This is how young safety leaders feel about autonomous drivingPlay Video
AAA School Safety Patrol
“I’m excited to be here today because I want to test the Waymo cars and give my opinion.”
People crossing the street not in a crosswalk. Parents leaving their children unattended in vehicles. Children nearly darting into traffic. These are just a few of the things the student members of the AAA School Safety Patrol program at Martin Elementary School in South San Francisco have seen while out on patrol.
“A lot of times these days people are on their phones, texting or calling, or not paying attention,” said Nathan, a student member of the AAA School Safety Patrol at his school. “We’re there to patrol the area and make sure that everybody is safe crossing the street.”
AAA: Empowering children to protect their communities
The AAA School Safety Patrol program was founded in the U.S. in 1920 and has since expanded to at least 30 other countries. Throughout its nearly 100-year history, the program has given millions of students educational and leadership opportunities.
Deborah Carlino is the teacher advisor for the AAA School Safety Patrol program at Martin Elementary School and AAA School Safety Patrol Advisor of the Year. She’s passionate about safety because she knows firsthand how even the smallest irresponsible decisions – such as the decision to drive drunk or distracted – can destroy lives.
“I used to be a 911 dispatcher, and I listened to many sad things,” Deborah recalls. “Some of the saddest things to me were the accidents… you know a mom rushing to pick up her child and never arriving.”
Deborah believes fully self-driving technology has the potential to prevent many of the kinds of crashes that are caused by unsafe driver decisions, such as texting and drunk driving. Waymo's fully self-driving cars are constantly vigilant, see 360 degrees around the vehicle (and up to three football fields away in a single direction), and never drive drunk or distracted.
“I spend a lot of time thinking about safety because I am a teacher and my students are part of the AAA School Safety Patrol program.”
AAA Northern California, Nevada & Utah, which serves seven states including Arizona, joined the Let’s Talk Self Driving campaign alongside Waymo to increase awareness, education, and understanding around the potential of self-driving technology to improve road safety for everyone.
To help mark the 100-year anniversary of the AAA School Safety Patrol program, AAA has created a free, downloadable AAA School Safety Lesson Plan as a resource for all teachers. As part of that effort, AAA partnered with Waymo to develop a Lesson Plan module about self-driving cars that encourages students to think about ways to make driving safer and how autonomous vehicles can reduce unsafe behavior such as texting and eating while driving.
“Just from a safety perspective, having cars that have more information and are designed to drive safely, I think would prevent all that sadness,” Deborah said. But, she adds, everyone should be part of the conversation.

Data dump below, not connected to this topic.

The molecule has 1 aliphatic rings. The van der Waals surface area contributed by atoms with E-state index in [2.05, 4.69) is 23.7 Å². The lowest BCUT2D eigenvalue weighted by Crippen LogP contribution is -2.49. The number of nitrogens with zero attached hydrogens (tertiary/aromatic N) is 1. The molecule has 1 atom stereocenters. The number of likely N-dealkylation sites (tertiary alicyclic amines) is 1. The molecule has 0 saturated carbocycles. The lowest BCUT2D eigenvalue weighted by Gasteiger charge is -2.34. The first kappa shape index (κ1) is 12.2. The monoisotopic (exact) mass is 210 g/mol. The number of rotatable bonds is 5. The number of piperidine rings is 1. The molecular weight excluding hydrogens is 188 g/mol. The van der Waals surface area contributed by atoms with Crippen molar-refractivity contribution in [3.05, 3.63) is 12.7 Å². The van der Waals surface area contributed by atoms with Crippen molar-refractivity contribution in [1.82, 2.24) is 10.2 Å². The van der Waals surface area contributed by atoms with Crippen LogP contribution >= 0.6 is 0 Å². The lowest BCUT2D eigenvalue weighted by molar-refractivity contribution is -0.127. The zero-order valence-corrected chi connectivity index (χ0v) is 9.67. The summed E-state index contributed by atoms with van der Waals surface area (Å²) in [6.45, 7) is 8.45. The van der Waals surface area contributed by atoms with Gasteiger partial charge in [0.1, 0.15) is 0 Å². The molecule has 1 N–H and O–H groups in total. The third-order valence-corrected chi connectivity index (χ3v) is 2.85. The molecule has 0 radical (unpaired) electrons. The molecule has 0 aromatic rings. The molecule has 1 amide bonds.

AAA School Safety Advisor of the Year: Everyone should be part of the self-driving conversation
Deborah said she hopes the conversation around fully self-driving technology can be inclusive of diverse perspectives, especially those of children. “I think it is really important for everyone to be a part of the conversation about self-driving cars,” Deborah said.
“I think it is essential that little people be a part of these decisions just as much as adults.”
When Waymo invited Deborah’s AAA School Safety Patrol members to visit its closed-course testing facility to see fully self-driving cars in action, she jumped at the chance to include her students.
AAA School Safety Patrol members visit Waymo’s closed-course testing facility
On the day of the visit to Waymo’s closed-course testing facility, Deborah was excited to see how her safety patrol members would react to the new technology.
“It’s exciting to be here today because I love for my students to be able to see the potential of a self-driving car,” Deborah said. “I think it is essential that little people be a part of these decisions just as much as adults.”
She said her students had researched and discussed fully self-driving cars before visiting the facility. “To see the pros and the cons and then for them to be a part of an experience where they get to actually see it and experience it… it is so powerful for them,” she said, adding “who knows… maybe one of them might work at Waymo too.”
The safety patrol members observed various demonstrations, such as the Waymo vehicle stopping for a pedestrian. Waymo vehicles have the potential to see all around them, even predict how other road users might behave, and make the safest driving decision.
“I’m excited to be here today because I want to test the Waymo cars and give my opinion to help improve the safety and just give feedback for the car itself,” said Nathan.
The students also got to ride in a Waymo fully self-driving vehicle.
“It’s cool that they can sense things and stop on their own without you having to press the brake, especially if someone is running to cross the street or there is a bike, it would just stop automatically,” Nathan said.
“I’m excited to have a voice for AAA and Waymo”
Dana, another student and AAA School Safety Patrol member, said she wanted to be a part of the conversation. “I am excited to be here today to have a voice for AAA and Waymo.”
Deborah said she sees a future where technology is helping create safer communities, just like the AAA School Safety Patrol program. But, Deborah said that her hopes for the future of fully self-driving technology ultimately relate to people: “The idea of a self-driving car removing irresponsible actions and helping everybody to get home.”